OPENING – WHO'S AFRAID – 21.02.2015 19.00

  • From: LEAP <info@xxxxxxxxxxxxx>
  • To: leap@xxxxxxxxxxxxx
  • Date: Wed, 18 Feb 2015 22:34:46 +0100

[image: Inline images 1] <>

We would hereby like to invite you to the opening of “Who’s Afraid?”, the
first solo show of Danish artist Mikala Hyldig Dal, which will take place on
21/02/2015 from 7pm at the former LEAP (see address below).

We hope to see you there!


*WHO'S AFRAID?* <>  Mikala
Hyldig Dal

Opening 21.02.2015 - 19.00h

Exhibition 22.02.2015 - 27.02.2015
Opening Hours: 16.00 - 20.00h

Closing: 27.02.2015, 19.00h
with a performance lecture by Mikala Hyldig Dal

@ former LEAP
Leipziger Str. 63
10117 Berlin

Supported by
The Danish Arts Foundation and PhDArts at the Royal Academy of Art,
The Hague (KABK)

Curated by
Daniel Franke and Sandra Moskova


///////////////WHO’S AFRAID?///////////////

Who's Afraid? is the first solo exhibition of Danish artist Mikala Hyldig
Dal and features performative
video works created between 2014-2015, discussing contemporary iconoclasm
as a sociopolitical act
of communication. Some of the video works also apply a subjective approach
to the topic of "killing
images" and "erasing identities", connecting iconoclastic processes with
BDSM-practices in a personal

In the tension between violence/pain and power/domination, the works
aesthetically examine the
current  Islamic State (ISIS) in the context of visual propaganda that both
makes and destroys images.
The videos  also address a historical perspective: specifically, how
artistic representations of human
bodies were considered subversive of God’s authority. In middle-age Islamic
society, offending images
were not physically  destroyed or erased. Rather, they were symbolically
killed – marked with a line
across the necks of the depicted  figures, removing all religious or
evocative power. “Killing the image”
has thus become a ritual gesture in itself,  leaving its own trace and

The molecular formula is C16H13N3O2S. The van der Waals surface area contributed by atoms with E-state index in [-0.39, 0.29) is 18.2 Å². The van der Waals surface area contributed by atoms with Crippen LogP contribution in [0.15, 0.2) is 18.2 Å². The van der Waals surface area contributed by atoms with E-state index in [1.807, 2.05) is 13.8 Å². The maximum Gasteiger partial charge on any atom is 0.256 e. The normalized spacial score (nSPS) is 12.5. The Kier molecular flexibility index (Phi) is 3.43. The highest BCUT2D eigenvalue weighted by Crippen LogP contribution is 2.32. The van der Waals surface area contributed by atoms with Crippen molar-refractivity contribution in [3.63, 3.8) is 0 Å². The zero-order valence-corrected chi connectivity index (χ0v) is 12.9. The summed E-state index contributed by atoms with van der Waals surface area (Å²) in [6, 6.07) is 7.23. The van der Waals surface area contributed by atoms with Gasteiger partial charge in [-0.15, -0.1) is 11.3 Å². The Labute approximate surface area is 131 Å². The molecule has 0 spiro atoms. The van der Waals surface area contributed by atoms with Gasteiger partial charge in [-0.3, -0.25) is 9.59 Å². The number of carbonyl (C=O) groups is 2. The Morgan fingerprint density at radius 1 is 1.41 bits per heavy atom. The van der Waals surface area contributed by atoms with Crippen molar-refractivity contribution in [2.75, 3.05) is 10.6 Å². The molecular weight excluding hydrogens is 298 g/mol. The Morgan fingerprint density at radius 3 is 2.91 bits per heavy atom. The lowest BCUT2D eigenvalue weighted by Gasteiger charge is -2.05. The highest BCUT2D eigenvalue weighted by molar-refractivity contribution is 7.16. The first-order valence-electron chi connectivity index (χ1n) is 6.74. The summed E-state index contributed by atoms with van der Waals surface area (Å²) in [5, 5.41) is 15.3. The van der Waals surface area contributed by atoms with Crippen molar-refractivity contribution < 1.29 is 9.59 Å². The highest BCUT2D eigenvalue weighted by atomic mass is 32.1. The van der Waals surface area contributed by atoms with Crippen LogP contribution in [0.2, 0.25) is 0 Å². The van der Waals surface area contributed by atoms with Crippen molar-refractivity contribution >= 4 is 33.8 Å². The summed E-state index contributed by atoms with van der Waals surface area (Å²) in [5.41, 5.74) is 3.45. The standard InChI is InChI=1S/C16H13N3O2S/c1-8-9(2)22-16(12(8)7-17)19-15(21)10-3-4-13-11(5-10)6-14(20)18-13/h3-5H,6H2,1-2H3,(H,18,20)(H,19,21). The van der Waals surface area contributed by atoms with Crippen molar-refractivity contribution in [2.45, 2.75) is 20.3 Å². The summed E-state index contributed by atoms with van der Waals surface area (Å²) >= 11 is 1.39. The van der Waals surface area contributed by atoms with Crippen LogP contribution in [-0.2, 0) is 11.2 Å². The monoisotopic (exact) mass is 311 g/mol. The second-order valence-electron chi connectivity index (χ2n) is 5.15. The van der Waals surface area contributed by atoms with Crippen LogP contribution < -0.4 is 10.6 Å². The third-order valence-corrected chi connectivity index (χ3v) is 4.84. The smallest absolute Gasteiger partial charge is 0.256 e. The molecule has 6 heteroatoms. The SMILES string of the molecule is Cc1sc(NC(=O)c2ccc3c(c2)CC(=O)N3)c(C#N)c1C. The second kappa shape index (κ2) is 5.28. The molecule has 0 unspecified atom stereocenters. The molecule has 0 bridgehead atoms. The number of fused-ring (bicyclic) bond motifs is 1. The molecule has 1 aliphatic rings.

creating symbolic content as a
by-product. The thesis of this project turns on how ISIS’ destruction of
living human bodies with a literal
cut across the neck resonates within this historical context.

The symbolic power of "killing images" therefore plays a central role in
the exhibition. In “Who’s Afraid?”
selfperception becomes a defining capacity, given that we define our modern
reality through images.
Visualizing  this destruction seeks not to exploit or scandalize the
images, but instead to establish the
ISIS decapitations,  prisoners wearing Guantanamo-Bay-look uniforms and the
artist's body as hyper-
symbols. These are all multireferential visual constellations, which have
replaced Religion-based
iconoclasm with acts of political communication, addressing an
international spectatorship instead of
a specific, localized community of faith.

In her performative video works, Mikala Hyldig Dal connects the historical
symbolic decapitation of
images with the current discourse of the ISIS decapitation videos. She
examines the gesture of power
on her own body and the bodies of men from the Middle East. Through the
visual staging and parallel
representation of BDSM and public violence, the artist creates ambivalent
realms of experience, that
explore the clash between trauma and aestheticization in the very moment of
their simultaneous and
immediate formation.

*The title Who's Afraid references Barnett Newman's triptych Who's Afraid
of Red Yellow and Blue?” (1966-1970), itself a quote of the play “Who's
Afraid of Virginia Woolf?” (1966) by Edward Albee. The purchase of the
painting by the Verein der Neuen Nationalgalerie in Berlin in 1982 led to
death threats against the museum's director Dieter Hönisch and the painting
itself was subject to attack. In terms of the current exhibition, the title
adds an additional layer by referring to an anxiety situated within images,
as depicting death becomes death itself. *

///////////////ABOUT THE ARTIST///////////////

Mikala Hyldig Dal is an artist, curator and author, based in Berlin and
Cairo. In the context of her artistic,
curatorial and academic practice, she explores the interrelations of
image-production, iconoclasm and
political processes. She has worked on exhibition projects, publications
and artist-exchange-programmes
in Germany, Denmark, USA, Egypt, Syria and Iran.
Her works are presented internationally, a. o. in Martin Gropius Bau,
Townhouse Gallery Cairo, Nikolaj
Kunsthal Copenhagen, Fluxfactory New York and Azad Gallery Teheran. Between
2011 and 2013 she
has been teaching in the departments of Fine Arts, Arts and Applied
Sciences at the American University
and the German University in Cairo. In 2013 she published the book Cairo
Images of Transition (Transcript
Verlag/Columbia University Press). Mikala Hyldig Dal is a PhD candidate at
PhDArts, Royal Academy of Art
KABK, Holland.


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